Storms Spark Chicago-Area Tornado Warnings

The storms sparked tornado warnings for Grundy, LaSalle and Kendall counties

By Staff Report
|  Monday, Sep 2, 2013  |  Updated 5:23 PM EDT
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There were no reports of a touchdown, but at least one funnel cloud was spotted on Sunday.

There were no reports of a touchdown, but at least one funnel cloud was spotted on Sunday.

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A string of storms prompted a second round of severe weather alerts for Labor Day weekend.

Severe storms continued to power through the northwest suburbs Sunday evening, producing winds up to 60 mph. The National Weather Service doppler radar indicated severe thunderstorms, prompting alerts in McHenry, Lake, DuPage and Cook counties just before 8 p.m. 

The storms were moving southeast at 25-30 mph, the alerts said.

Earlier storms sparked tornado warnings for Grundy, LaSalle and Kendall counties Sunday.

Those warnings were allowed to expire after the storm that prompted the warning "weakened," according to an alert from the National Weather Service.

Trained tornado spotters reported no rotating coulds were present during the storms, the alert said.

But alerts continued into Monday as the National Weather Service issued hazardous weather and rip current warnings for the Chicago area.

A hazardous beach statement was released late Sunday that expires early Tuesday evening after they say dangerous swimming conditions, with high winds and waves, and strong rip and structural currents, could be seen at the city's lakefront.

Two people were critically injured Friday when a strong line of storms raked the Chicago area, bringing down trees and power lines, knocking out power to thousands, and delaying the travel of thousands of commuters heading into a busy holiday weekend.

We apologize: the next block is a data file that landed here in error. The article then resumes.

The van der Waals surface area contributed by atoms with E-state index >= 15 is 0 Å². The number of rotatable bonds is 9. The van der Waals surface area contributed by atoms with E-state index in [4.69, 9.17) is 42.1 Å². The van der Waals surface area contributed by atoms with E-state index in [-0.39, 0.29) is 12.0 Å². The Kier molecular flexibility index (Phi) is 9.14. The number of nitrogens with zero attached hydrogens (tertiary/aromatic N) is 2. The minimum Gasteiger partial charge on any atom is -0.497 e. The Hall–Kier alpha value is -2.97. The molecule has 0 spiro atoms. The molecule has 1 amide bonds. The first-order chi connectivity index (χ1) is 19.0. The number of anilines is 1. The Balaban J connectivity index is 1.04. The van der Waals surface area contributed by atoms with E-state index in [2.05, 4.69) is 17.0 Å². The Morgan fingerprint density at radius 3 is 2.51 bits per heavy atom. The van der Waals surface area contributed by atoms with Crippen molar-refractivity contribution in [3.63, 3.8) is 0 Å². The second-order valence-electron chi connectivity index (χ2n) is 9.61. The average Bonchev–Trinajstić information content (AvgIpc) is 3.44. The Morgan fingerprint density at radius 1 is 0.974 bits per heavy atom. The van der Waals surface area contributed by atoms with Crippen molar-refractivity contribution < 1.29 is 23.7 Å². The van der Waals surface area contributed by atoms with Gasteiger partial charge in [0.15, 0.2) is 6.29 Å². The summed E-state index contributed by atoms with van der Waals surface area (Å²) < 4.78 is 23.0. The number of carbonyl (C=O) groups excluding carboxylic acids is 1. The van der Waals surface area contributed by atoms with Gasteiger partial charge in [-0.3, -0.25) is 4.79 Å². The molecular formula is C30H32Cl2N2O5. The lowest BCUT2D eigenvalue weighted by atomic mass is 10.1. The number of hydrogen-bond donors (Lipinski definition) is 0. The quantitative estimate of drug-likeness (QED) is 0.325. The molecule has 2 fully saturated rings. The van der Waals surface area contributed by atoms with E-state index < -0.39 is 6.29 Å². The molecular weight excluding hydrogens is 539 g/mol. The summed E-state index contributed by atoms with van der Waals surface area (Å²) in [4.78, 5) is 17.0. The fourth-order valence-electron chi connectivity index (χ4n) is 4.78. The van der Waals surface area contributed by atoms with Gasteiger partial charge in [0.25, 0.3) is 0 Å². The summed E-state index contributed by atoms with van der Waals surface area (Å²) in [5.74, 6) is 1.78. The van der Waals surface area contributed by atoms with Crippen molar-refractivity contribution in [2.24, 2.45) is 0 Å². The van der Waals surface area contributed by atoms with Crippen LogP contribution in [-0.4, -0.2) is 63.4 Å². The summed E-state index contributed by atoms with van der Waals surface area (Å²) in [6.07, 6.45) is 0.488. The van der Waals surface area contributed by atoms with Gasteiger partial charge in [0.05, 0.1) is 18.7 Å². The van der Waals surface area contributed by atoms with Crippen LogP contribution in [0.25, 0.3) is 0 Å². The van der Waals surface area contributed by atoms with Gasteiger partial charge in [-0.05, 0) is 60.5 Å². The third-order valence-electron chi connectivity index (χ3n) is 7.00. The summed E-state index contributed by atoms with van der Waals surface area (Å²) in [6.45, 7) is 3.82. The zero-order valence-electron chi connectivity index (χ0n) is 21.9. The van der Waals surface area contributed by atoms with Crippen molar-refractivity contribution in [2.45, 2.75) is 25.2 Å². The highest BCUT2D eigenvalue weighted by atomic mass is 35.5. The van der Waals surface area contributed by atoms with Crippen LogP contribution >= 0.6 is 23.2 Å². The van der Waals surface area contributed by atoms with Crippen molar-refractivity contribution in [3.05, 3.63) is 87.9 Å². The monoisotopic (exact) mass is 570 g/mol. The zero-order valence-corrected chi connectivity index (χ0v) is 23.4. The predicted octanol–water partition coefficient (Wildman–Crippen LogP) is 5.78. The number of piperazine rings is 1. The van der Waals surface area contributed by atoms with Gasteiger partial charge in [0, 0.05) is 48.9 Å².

In one incident, a woman sitting on a couch was injured when the roof collapsed on her. The building she was in, on the 1100 block of North Ashland Avenue, was under construction at the time, officials said.

She was taken to John H. Stroger Jr. Hospital of Cook County and listed in critical condition as of 7:30.

On the northwest side of the city, a man was taken to Lutheran General Hospital and listed in critical condition after he was struck by a falling tree on the 7200 block of West Howard Street, officials said.

Officials also believe lightning from the storms started simultaneous house fires in the Geneva area.

The first incident took place around 7:18 p.m. in the 900 block of Sunset Road.

The homeowner heard the lightning strike, saw flames from the kitchen window and exited the home through the front door.

Firefighters extinguished the flames and discovered the home's gas line was damaged, according to Geneva Fire Chief Steve Olson.

An investigation of the site indicated lightning either struck the home's supply line or a nearby tree, damaging the piping and igniting the escaping gas.

A second house fire was reported at 7:42 p.m. in the 1500 block of Keim Circle while firefighters were still on the scene of the previous fire.

When firefighters arrived, neighbors were attempting to control the flames shooting out of the roof of the home with a garden hose from the front yard, according to a release from the Geneva Fire Department.

Fire officials said the center attic of the home caught fire and spreading to other parts of the roof.

No injuries were reported in either fire.

Temperatures in the Chicago area on Friday were in the upper 90s, and with high humidity the heat index was more than 100 degrees. All of that hot, humid air was fuel for the line of storms that began crossing the Wisconsin/Illinois state line in mid-afternoon.

The storms topped out at about 55,000 feet and were moving to the south and east at about 25 MPH at about 5 p.m.

Wind gusts exceeded 60 MPH in some areas and there were reports of 12 to 18-inch diameter trees down in northern suburbs. Other areas saw large hail stone falling from the sky. One of NBC Chicago's neighborhood weather sites, in Harvard, Ill., collected 3.8 inches of rainfall from the event.

Thousands of lightning strikes were recorded. Residents were advised to get inside a sturdy structure or hard-roofed automobile until the severe weather passed.

Reminder: there is no safe place outside when there is lightning, and lightning strikes are possible up to 30 minutes after a storm passes.

Full ground stops were issued at both O'Hare International and Midway International while the brunt of the storm passed overhead.

On roadways throughout the area, traffic slowed to a crawl as torrential rain diminished visibility.

As of 9 p.m. Friday, Commonwealth Edison officials reported nearly 71,000 customers were without power.
 

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